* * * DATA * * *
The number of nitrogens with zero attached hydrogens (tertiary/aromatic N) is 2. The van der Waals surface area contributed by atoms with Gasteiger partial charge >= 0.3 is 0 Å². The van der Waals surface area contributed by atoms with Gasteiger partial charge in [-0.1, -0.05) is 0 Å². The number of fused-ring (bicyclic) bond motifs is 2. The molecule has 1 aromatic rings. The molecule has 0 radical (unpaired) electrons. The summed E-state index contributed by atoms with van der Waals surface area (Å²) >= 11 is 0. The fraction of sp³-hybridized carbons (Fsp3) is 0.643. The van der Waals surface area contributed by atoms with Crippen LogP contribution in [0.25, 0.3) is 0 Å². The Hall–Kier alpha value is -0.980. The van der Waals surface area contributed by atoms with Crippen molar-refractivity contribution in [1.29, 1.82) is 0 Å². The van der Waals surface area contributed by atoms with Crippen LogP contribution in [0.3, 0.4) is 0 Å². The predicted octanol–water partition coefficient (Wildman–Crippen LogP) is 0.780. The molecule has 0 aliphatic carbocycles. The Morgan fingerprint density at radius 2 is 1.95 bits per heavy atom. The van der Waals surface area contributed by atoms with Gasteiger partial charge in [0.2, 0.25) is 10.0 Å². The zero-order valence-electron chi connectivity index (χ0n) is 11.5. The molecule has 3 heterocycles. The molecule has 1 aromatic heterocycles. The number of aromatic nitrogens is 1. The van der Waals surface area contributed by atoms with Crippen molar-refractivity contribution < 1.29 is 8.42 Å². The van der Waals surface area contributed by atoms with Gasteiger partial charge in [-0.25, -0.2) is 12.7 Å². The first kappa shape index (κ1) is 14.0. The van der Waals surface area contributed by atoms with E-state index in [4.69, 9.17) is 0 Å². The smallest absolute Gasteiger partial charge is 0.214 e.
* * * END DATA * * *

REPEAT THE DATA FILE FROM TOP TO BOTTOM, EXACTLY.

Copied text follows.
The number of nitrogens with zero attached hydrogens (tertiary/aromatic N) is 2. The van der Waals surface area contributed by atoms with Gasteiger partial charge >= 0.3 is 0 Å². The van der Waals surface area contributed by atoms with Gasteiger partial charge in [-0.1, -0.05) is 0 Å². The number of fused-ring (bicyclic) bond motifs is 2. The molecule has 1 aromatic rings. The molecule has 0 radical (unpaired) electrons. The summed E-state index contributed by atoms with van der Waals surface area (Å²) >= 11 is 0. The fraction of sp³-hybridized carbons (Fsp3) is 0.643. The van der Waals surface area contributed by atoms with Crippen LogP contribution in [0.25, 0.3) is 0 Å². The Hall–Kier alpha value is -0.980. The van der Waals surface area contributed by atoms with Crippen molar-refractivity contribution in [1.29, 1.82) is 0 Å². The van der Waals surface area contributed by atoms with Crippen LogP contribution in [0.3, 0.4) is 0 Å². The predicted octanol–water partition coefficient (Wildman–Crippen LogP) is 0.780. The molecule has 0 aliphatic carbocycles. The Morgan fingerprint density at radius 2 is 1.95 bits per heavy atom. The van der Waals surface area contributed by atoms with Gasteiger partial charge in [0.2, 0.25) is 10.0 Å². The zero-order valence-electron chi connectivity index (χ0n) is 11.5. The molecule has 3 heterocycles. The molecule has 1 aromatic heterocycles. The number of aromatic nitrogens is 1. The van der Waals surface area contributed by atoms with Crippen molar-refractivity contribution < 1.29 is 8.42 Å². The van der Waals surface area contributed by atoms with Gasteiger partial charge in [-0.25, -0.2) is 12.7 Å². The first kappa shape index (κ1) is 14.0. The van der Waals surface area contributed by atoms with E-state index in [4.69, 9.17) is 0 Å². The smallest absolute Gasteiger partial charge is 0.214 e.